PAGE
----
It’s pretty fun to play, though I sucked particularly hard in comparison to my cpu opponents.

All-Star mode challenges you to battle classic video game characters in chronological order based on the year they were introduced. In this mode you get one life. Get smashed and it’s all over for you. Though between rounds you get a chance to use a one-shot of one of three healing items. Other modes include Stadium, composed of the Target Blast, Multi-Man Smash and Home-Run Contest mini-games and Training, where you can practice out your moves in a controlled environment.

Finally there is Challenge, where you can unlock new items, stages and trophies by completing a series of challenges, many of which aren’t revealed to you. It’s kind of like achievements and it gives you something to strive towards other than just duking it out.

The characters really handle well too, with the various attacks not too complicated to get a handle on while also being more than just single button presses.

One thing that I customized right away was the controls scheme. I removed jump option from pressing up on the control stick and relegated (X) and (Y) to jumping. I found this a better balance to control my attacks, as pressing up and one of the attack buttons dishes out different attacks. Removing jump made it easier to get those attacks out, in my experience anyway.

Otherwise the characters are pretty balanced and no one character is vastly superior to the other. You won’t be handicapped if you use a smaller character. The Villager, for example, can hold his own with Bowser.

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The game really looks great as well. From the screenshots it’s hard to really tell, especially on a large computer monitor. But on the 3DS screen the characters and game look great, especially in 3D. And if you’re concerned with that black outline that you’ve seen in the screenshots, you can reduce or even remove it entirely.

Another facet of the game is the soundtrack, which is absolutely amazing. There are dozens of remixed music pieces from a wide variety of games and they are all fantastically done. Not only that but if you just want to sit and relax with some music you can go into soundcheck mode, play a piece and put it on random/repeat/shuffle and enjoy the music all you want.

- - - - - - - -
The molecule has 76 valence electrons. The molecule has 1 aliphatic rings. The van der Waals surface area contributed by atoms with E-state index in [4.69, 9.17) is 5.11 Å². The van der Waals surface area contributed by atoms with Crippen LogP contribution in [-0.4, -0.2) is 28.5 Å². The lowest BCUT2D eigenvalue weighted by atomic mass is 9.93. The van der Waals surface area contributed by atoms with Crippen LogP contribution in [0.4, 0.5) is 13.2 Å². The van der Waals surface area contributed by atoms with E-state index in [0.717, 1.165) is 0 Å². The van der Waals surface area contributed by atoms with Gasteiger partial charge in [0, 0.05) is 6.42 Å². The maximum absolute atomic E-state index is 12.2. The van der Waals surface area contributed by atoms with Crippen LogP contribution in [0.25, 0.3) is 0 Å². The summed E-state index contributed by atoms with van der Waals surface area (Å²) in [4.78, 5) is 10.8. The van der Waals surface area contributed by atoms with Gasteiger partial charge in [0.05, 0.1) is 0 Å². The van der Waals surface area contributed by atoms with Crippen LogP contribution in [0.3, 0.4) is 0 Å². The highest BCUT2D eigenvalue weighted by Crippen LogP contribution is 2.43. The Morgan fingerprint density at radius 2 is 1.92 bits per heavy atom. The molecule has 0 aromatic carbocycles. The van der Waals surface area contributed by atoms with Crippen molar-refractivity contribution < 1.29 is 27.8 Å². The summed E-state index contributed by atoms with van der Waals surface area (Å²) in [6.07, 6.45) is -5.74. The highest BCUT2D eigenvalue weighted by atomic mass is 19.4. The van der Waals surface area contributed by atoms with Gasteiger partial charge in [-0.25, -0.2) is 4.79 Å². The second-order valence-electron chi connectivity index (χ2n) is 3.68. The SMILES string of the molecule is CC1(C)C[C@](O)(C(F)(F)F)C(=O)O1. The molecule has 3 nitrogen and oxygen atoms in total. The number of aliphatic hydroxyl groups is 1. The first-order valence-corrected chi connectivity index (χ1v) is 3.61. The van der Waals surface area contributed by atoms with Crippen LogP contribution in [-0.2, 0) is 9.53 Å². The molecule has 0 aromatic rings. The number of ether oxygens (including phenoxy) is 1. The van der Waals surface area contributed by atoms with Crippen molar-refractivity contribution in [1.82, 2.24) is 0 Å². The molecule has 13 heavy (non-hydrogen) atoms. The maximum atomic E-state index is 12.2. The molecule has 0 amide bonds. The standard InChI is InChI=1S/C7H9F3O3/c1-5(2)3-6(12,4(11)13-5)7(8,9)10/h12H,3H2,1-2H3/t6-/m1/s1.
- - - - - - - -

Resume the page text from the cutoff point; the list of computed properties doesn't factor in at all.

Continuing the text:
Nintendo is also planning on releasing a full soundtrack for the game as a special reward for those purchasing both the 3DS and Wii U editions of the game.

There is only one thing that I didn’t really like, and that was the lack of Miiverse functionality. Presumably in an attempt for people not to spoil and show off unlockables, you can’t access Miiverse while the game is in standby like you can for every other title. So there is no sharing screenshots of your battles, which is a shame because I accidentally got a pretty funny one of PAC-MAN and Diddy Kong in a precarious position while pausing the game.

If you’ve ever played a previous Super Smash Bros. game you’ll absolutely love and enjoy the new 3DS game. If you’ve never played a game in your life you’ll easily pick up the game and not want to put it down. Nintendo has done it again and made another fantastic game. Even if you’re waiting for the Wii U game, you should definitely pick this one up. The Wii U one for home and this one for on the go.

You deserve it.

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About Jason Nason

I'm a fan of all video games with a leaning towards Nintendo. I've owned just about every Nintendo console ever released (with notable exceptions being the original GameBoy and Virtual Boy). If it's something to do with Nintendo I want to know about it and if it's noteworthy I'll certainly share it with you! Nintendo 3DS Friend Code: 3496-9927-9448 Nintendo Network ID: jncorp